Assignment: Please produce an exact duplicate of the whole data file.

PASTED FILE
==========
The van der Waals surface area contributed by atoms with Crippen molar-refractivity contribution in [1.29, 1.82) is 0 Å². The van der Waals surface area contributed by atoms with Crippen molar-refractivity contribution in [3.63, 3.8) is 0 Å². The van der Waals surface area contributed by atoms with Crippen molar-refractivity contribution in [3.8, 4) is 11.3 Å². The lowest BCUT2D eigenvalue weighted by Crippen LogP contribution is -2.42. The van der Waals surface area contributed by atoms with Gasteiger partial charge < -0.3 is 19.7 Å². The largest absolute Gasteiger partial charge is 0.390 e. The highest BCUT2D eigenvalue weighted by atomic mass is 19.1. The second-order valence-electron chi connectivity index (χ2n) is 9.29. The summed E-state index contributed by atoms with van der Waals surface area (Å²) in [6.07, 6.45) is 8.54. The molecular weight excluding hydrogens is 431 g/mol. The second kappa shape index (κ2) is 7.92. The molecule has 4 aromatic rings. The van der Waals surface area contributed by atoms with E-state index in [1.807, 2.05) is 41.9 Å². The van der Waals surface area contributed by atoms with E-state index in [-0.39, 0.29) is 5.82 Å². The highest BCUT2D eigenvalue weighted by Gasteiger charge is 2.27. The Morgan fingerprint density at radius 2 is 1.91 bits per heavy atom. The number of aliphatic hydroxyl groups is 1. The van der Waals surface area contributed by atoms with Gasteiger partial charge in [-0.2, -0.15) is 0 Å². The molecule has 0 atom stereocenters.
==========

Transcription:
The van der Waals surface area contributed by atoms with Crippen molar-refractivity contribution in [1.29, 1.82) is 0 Å². The van der Waals surface area contributed by atoms with Crippen molar-refractivity contribution in [3.63, 3.8) is 0 Å². The van der Waals surface area contributed by atoms with Crippen molar-refractivity contribution in [3.8, 4) is 11.3 Å². The lowest BCUT2D eigenvalue weighted by Crippen LogP contribution is -2.42. The van der Waals surface area contributed by atoms with Gasteiger partial charge < -0.3 is 19.7 Å². The largest absolute Gasteiger partial charge is 0.390 e. The highest BCUT2D eigenvalue weighted by atomic mass is 19.1. The second-order valence-electron chi connectivity index (χ2n) is 9.29. The summed E-state index contributed by atoms with van der Waals surface area (Å²) in [6.07, 6.45) is 8.54. The molecular weight excluding hydrogens is 431 g/mol. The second kappa shape index (κ2) is 7.92. The molecule has 4 aromatic rings. The van der Waals surface area contributed by atoms with E-state index in [1.807, 2.05) is 41.9 Å². The van der Waals surface area contributed by atoms with E-state index in [-0.39, 0.29) is 5.82 Å². The highest BCUT2D eigenvalue weighted by Gasteiger charge is 2.27. The Morgan fingerprint density at radius 2 is 1.91 bits per heavy atom. The number of aliphatic hydroxyl groups is 1. The van der Waals surface area contributed by atoms with Gasteiger partial charge in [-0.2, -0.15) is 0 Å². The molecule has 0 atom stereocenters.